Ryan and I spent a few days on Mackinac Island for our anniversary. We’ve been married 17 years now and wanted to celebrate. There is no destination more beautiful and relaxing than Mackinac Island. There are no automobiles there. Most people arrive by ferry boat and some fly in on small planes. Horses and bikes are the common forms of transportation. The island is full of hiking trails and natural beauty.
We spent the first afternoon hiking more than eight miles all the way around the perimeter of the island. The island is surrounded by Lake Huron, which makes for a beautiful view while hiking. Most people whizzed past us on bikes. One older couple on a tandem bike stopped just ahead of us to take a few photos. We’ve never been on a tandem bike together, but because I had previously mentioned my interest in renting a tandem bike with Ryan, we decided to ask this couple about their biking experience.
The husband, who had been in the front of the tandem, very quickly told us about riding their tandem bike. He told us the tandem bike would make a very good marriage counselor. He jokingly (well, kind of jokingly) exclaimed, “This is the first time in our entire marriage that I’ve ever been in control!” We all got a good laugh out of that. His wife laughed, too (thank God for that or it might have gotten awkward) and followed up his statement with, “I just decided after about 20 minutes on this thing that if we run into something, it’s his fault!” We also laughed at that. Seriously, though, this couple had been pretty honest with us despite their joking. One partner has to be in control and one has to trust his leadership.
The person on the front of the tandem bike controls the speed and direction of the bike. The person in the back must trust the front person for the good of the partnership. I suppose the back person could rebel and either refuse to pedal or drag his/her feet, but I don’t see that ending well for anyone.
Isn’t that a bit like the nature of marriage? I think it is.
Ryan and I decided to rent a tandem bike a couple days later, and we spent the entire afternoon on it. At first it was difficult to get the hang of it. We had to give each other a lot of grace as we learned. Ryan sat in front, and I sat in back. Ryan was the one who led the way. He was responsible for steering. On the back of the bike, I had a say in our direction but ultimately the choice was his as to where we headed. That is much like our marriage.
The first couple miles felt wobbly to me. It was tricky to balance on that thing. We had to work together in order for it to move forward smoothly. There was no way that Ryan could do one thing and me do the opposite. That would not have worked. We would have crashed. That is also like marriage. It takes awhile at first to figure it out and learn to work together. Same with that bike. Both parties need to work together and be heading in the same direction.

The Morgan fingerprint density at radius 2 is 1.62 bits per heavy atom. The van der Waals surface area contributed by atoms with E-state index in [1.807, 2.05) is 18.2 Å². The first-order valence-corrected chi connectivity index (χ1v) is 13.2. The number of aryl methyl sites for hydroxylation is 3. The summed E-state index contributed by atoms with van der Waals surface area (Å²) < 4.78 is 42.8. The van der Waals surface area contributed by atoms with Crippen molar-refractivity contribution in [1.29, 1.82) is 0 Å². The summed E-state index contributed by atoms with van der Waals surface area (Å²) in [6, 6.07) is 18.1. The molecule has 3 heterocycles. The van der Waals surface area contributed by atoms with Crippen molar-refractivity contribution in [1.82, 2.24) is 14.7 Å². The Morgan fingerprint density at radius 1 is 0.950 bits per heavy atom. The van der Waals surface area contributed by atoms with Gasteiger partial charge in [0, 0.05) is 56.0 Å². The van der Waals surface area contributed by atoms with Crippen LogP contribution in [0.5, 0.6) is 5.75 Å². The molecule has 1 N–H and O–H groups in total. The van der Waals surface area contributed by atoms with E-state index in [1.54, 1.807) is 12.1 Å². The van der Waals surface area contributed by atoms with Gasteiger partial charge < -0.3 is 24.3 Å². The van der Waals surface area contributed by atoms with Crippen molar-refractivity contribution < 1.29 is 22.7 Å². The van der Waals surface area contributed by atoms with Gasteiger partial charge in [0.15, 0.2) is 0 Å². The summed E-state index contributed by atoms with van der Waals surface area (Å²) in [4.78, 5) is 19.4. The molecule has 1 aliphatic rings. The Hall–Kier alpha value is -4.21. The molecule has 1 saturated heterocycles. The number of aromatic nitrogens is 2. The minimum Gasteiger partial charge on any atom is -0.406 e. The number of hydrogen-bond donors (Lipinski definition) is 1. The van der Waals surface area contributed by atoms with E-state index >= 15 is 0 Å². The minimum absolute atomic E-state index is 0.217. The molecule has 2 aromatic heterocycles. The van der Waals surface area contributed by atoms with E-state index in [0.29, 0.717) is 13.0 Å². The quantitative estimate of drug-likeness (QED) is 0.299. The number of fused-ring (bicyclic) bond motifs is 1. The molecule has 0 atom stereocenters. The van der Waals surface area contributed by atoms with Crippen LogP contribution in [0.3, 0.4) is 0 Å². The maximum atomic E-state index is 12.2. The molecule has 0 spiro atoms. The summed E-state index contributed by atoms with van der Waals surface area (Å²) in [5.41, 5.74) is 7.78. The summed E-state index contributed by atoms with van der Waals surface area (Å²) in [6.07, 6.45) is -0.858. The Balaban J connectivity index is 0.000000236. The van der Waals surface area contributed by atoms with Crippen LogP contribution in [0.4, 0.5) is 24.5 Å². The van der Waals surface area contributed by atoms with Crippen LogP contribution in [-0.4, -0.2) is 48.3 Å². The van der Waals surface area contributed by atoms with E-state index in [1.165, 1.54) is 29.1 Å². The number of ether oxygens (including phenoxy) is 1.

Once we had ridden a few miles, we had an absolute blast! We stopped several times to look at things, take pictures, eat lunch, and have fun. We talked and laughed nonstop while riding that bike. I pedaled hard and left the steering to him. He listened when I made recommendations about where to stop and what paths to take, and we worked together to navigate the island.
Doesn’t that sound like a lifetime of happy marriage? In our marriage, I have learned that only one of us can truly lead. Biblically, that is Ryan’s responsibility. He leads, and I help him get us to our destination. That doesn’t mean that I don’t give input or help him course-correct. I do. I did that day on the tandem, and I do every day in real life. However, God expects Ryan to lead our family and I want to do my part to make sure that’s the case. Our tandem bike experience would have been a disaster if I hadn’t trusted Ryan’s leadership, and it would have been a disaster if he had led us astray. Our family life is much the same. It doesn’t make me a doormat or a weak person. It doesn’t make him a dictator or a boss. Whether in marriage or on a tandem bike, there needs to be a partnership. Each person has a specific role, but neither is more important than the other. Both are necessary, and both are important. They are just different.
When I was on that bike, I knew I could trust Ryan because he had a vested interest in keeping us safe. If one of us crashed, we both would crash. I knew he would do everything in his power to make sure a crash did not happen. It is the same in our marriage. I know he would do everything in his power to make sure the kids and I are on the right path and safe. I trust Ryan in life and on that bike.
I don’t know what Ryan’s perspective was on that bike. He’s going to write a blog about his perspective soon. From where I sat, I saw Ryan in control while keeping us safe and having a great time. Together, we saw beautiful scenery and made it safely to all our destinations. We never crashed. He never let me down. The back of the bike was a great place to be. It takes a successful partnership in order to ride a tandem bike, and it takes the same in marriage. I’m happy to say we’ve had that for over 17 years now.
Have a great day!